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18 Apr 2019 00:00
Former South African Revenue Services officials Ivan Pillay (second left), Andries Janse van Rensburg (centre) and Johann van Loggerenberg (right) were accused of being part of the so-called rogue unit. Photo: Gallo Images/Netwerk24/Deaan Vivier
The national director of public prosecutions, Shamila Batohi, may have to decide whether to go ahead with the prosecution of three former South African Revenue Services (Sars) officials on charges connected to allegations of a “rogue unit” at the tax agency.
The rogue unit became highly politicised when, on the basis of the allegations, a number of top Sars officials were hounded out of the agency by former Sars commissioner Tom Moyane.
Their removal was viewed by some as part of the capture of the revenue service by Moyane. Even though many of the allegations have since been discredited, opponents of Public Enterprises Minister Pravin Gordhan — minister of finance at the time — continue to raise them.
The charges against Johann van Loggerenberg, Ivan Pillay and Andries Janse van Rensburg relate to the alleged unlawful bugging of the National Prosecuting Authority (NPA) offices in 2007, in a project dubbed “Sunday Evenings”.
Van Loggerenberg, Pillay and Janse van Rensburg have applied for the case to be struck off the roll and that it not be resumed without Batohi’s consent.
Project Sunday Evenings is the basis of the only criminal case instituted thus far relating to the “rogue unit” operating at Sars. Now-discredited media reports claimed the unit had also bugged senior politicians including former president Jacob Zuma, run a brothel and illegally procured surveillance equipment.
Aside from the criminal prosecution by the NPA, the matter is also being investigated by public protector Busisiwe Mkhwebane, who has subpoenaed Pillay and Gordhan, among others, about the unit and the Sunday Evenings project.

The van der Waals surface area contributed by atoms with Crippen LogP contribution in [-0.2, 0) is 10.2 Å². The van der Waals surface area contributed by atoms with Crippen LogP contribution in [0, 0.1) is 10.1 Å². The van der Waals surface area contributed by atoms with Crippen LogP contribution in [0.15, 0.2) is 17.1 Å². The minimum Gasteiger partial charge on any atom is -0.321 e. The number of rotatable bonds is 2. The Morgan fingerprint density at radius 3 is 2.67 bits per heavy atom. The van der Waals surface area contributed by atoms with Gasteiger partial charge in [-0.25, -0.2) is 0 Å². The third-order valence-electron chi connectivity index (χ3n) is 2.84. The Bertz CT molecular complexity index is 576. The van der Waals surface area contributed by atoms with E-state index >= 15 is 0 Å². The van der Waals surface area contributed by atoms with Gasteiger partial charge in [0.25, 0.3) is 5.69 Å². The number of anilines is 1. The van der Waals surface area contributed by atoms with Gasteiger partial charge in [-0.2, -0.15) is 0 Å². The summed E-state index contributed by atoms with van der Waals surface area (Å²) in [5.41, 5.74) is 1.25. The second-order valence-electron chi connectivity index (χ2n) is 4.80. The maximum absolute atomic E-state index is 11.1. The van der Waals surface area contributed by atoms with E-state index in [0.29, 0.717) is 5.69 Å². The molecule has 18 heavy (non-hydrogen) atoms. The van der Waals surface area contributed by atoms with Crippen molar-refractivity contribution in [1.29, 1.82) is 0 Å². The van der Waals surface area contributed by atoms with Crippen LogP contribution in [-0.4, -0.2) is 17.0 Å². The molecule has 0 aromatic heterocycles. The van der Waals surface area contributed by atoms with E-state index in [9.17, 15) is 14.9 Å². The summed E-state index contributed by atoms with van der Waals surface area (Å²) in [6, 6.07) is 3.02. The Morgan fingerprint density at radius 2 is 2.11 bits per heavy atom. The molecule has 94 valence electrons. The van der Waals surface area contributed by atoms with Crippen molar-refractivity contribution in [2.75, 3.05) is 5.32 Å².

The allegations of a “rogue unit” has been persistently kept alive by senior Sars officials, Moyane and, more recently, the Economic Freedom Fighters.
Gordhan — who was at the helm of Sars when the unit was established — has consistently denied that the establishment of the unit was illegal and maintained that it was done with the approval of then finance minister Trevor Manuel.
Gordhan has described the persistence of the “rogue unit narrative”, despite findings by the Sars commission of inquiry that its establishment was lawful, as a “fightback campaign” to disrupt efforts to fight corruption in government.
On the other hand, Gordhan’s opponents have relied on an internal Sars report by senior counsel Muzi Sikhakhane, which, they say, proved the existence and unlawfulness of the unit and that the report has not been set aside or challenged.
The criminal complaint about the unit and the bugging of the NPA offices was made at the Brooklyn police station in May 2015 by Moyane, who laid charges of “corruption, espionage, money laundering, racketeering and contravention of intelligence legislation” against six former Sars officials, including the three who have since been charged.
In a case in which the political waters are muddied, Batohi has had to tread carefully. In February, the state attorney wrote to the accused on behalf of the NPA, saying that Batohi was “looking into this matter” and was requesting that “further steps be suspended”.
The letter was referring to a decision by her predecessor, Shaun Abrahams, who dismissed complaints by Van Loggerenberg, Pillay and Janse van Rensberg against the conduct of three prosecutors involved in the matter.
The investigation into the rogue unit and Sunday Evenings initially led to the charging of Pillay and Gordhan in 2016 over a separate matter — the early pension payout to Pillay, who was deputy commissioner at the time.
The case was abandoned less than a month later by then prosecutions chief Abrahams, who had initially announced the charges to the nation in a live media briefing.